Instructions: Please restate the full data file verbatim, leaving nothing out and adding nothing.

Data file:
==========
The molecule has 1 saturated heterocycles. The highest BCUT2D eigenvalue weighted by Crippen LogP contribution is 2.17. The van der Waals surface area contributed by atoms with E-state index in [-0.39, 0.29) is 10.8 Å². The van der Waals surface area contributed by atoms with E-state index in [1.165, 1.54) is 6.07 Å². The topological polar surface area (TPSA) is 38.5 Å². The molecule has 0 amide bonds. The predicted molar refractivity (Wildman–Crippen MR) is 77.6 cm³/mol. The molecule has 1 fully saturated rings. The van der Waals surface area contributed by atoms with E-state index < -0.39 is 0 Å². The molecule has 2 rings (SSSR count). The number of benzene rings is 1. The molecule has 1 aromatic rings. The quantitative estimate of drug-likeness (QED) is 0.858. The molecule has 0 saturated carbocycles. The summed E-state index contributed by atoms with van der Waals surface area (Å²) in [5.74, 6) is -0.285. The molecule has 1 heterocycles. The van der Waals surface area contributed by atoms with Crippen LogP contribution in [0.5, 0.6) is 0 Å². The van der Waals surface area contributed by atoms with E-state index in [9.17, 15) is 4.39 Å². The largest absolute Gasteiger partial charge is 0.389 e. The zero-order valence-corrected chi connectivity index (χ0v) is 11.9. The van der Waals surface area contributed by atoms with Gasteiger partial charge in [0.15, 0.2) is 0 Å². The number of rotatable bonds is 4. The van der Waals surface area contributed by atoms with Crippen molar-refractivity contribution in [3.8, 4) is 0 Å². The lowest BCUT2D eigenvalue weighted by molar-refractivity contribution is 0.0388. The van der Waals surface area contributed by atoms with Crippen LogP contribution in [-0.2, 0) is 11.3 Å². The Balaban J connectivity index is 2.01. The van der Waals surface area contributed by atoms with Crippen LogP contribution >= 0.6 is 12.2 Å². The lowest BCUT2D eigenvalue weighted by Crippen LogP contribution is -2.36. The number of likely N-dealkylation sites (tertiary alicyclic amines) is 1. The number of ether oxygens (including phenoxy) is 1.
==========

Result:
The molecule has 1 saturated heterocycles. The highest BCUT2D eigenvalue weighted by Crippen LogP contribution is 2.17. The van der Waals surface area contributed by atoms with E-state index in [-0.39, 0.29) is 10.8 Å². The van der Waals surface area contributed by atoms with E-state index in [1.165, 1.54) is 6.07 Å². The topological polar surface area (TPSA) is 38.5 Å². The molecule has 0 amide bonds. The predicted molar refractivity (Wildman–Crippen MR) is 77.6 cm³/mol. The molecule has 1 fully saturated rings. The van der Waals surface area contributed by atoms with E-state index < -0.39 is 0 Å². The molecule has 2 rings (SSSR count). The number of benzene rings is 1. The molecule has 1 aromatic rings. The quantitative estimate of drug-likeness (QED) is 0.858. The molecule has 0 saturated carbocycles. The summed E-state index contributed by atoms with van der Waals surface area (Å²) in [5.74, 6) is -0.285. The molecule has 1 heterocycles. The van der Waals surface area contributed by atoms with Crippen LogP contribution in [0.5, 0.6) is 0 Å². The van der Waals surface area contributed by atoms with E-state index in [9.17, 15) is 4.39 Å². The largest absolute Gasteiger partial charge is 0.389 e. The zero-order valence-corrected chi connectivity index (χ0v) is 11.9. The van der Waals surface area contributed by atoms with Gasteiger partial charge in [0.15, 0.2) is 0 Å². The number of rotatable bonds is 4. The van der Waals surface area contributed by atoms with Crippen molar-refractivity contribution in [3.8, 4) is 0 Å². The lowest BCUT2D eigenvalue weighted by molar-refractivity contribution is 0.0388. The van der Waals surface area contributed by atoms with Crippen LogP contribution in [-0.2, 0) is 11.3 Å². The Balaban J connectivity index is 2.01. The van der Waals surface area contributed by atoms with Crippen LogP contribution >= 0.6 is 12.2 Å². The lowest BCUT2D eigenvalue weighted by Crippen LogP contribution is -2.36. The number of likely N-dealkylation sites (tertiary alicyclic amines) is 1. The number of ether oxygens (including phenoxy) is 1.